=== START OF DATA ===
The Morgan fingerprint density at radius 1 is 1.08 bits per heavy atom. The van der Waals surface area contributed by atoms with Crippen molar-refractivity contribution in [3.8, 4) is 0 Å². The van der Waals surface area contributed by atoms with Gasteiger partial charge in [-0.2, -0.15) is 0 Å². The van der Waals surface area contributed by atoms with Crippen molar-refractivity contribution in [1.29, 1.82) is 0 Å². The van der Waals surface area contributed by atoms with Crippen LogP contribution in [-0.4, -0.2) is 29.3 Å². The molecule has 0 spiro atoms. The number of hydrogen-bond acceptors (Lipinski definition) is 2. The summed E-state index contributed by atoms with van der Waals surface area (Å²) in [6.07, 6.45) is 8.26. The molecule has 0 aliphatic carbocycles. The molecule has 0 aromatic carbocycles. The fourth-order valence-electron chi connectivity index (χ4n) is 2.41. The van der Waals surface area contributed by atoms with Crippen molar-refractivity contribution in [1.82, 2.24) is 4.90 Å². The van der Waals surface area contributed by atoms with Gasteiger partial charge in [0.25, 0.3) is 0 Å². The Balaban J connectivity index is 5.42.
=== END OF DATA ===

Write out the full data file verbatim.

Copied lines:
The Morgan fingerprint density at radius 1 is 1.08 bits per heavy atom. The van der Waals surface area contributed by atoms with Crippen molar-refractivity contribution in [3.8, 4) is 0 Å². The van der Waals surface area contributed by atoms with Gasteiger partial charge in [-0.2, -0.15) is 0 Å². The van der Waals surface area contributed by atoms with Crippen molar-refractivity contribution in [1.29, 1.82) is 0 Å². The van der Waals surface area contributed by atoms with Crippen LogP contribution in [-0.4, -0.2) is 29.3 Å². The molecule has 0 spiro atoms. The number of hydrogen-bond acceptors (Lipinski definition) is 2. The summed E-state index contributed by atoms with van der Waals surface area (Å²) in [6.07, 6.45) is 8.26. The molecule has 0 aliphatic carbocycles. The molecule has 0 aromatic carbocycles. The fourth-order valence-electron chi connectivity index (χ4n) is 2.41. The van der Waals surface area contributed by atoms with Crippen molar-refractivity contribution in [1.82, 2.24) is 4.90 Å². The van der Waals surface area contributed by atoms with Gasteiger partial charge in [0.25, 0.3) is 0 Å². The Balaban J connectivity index is 5.42.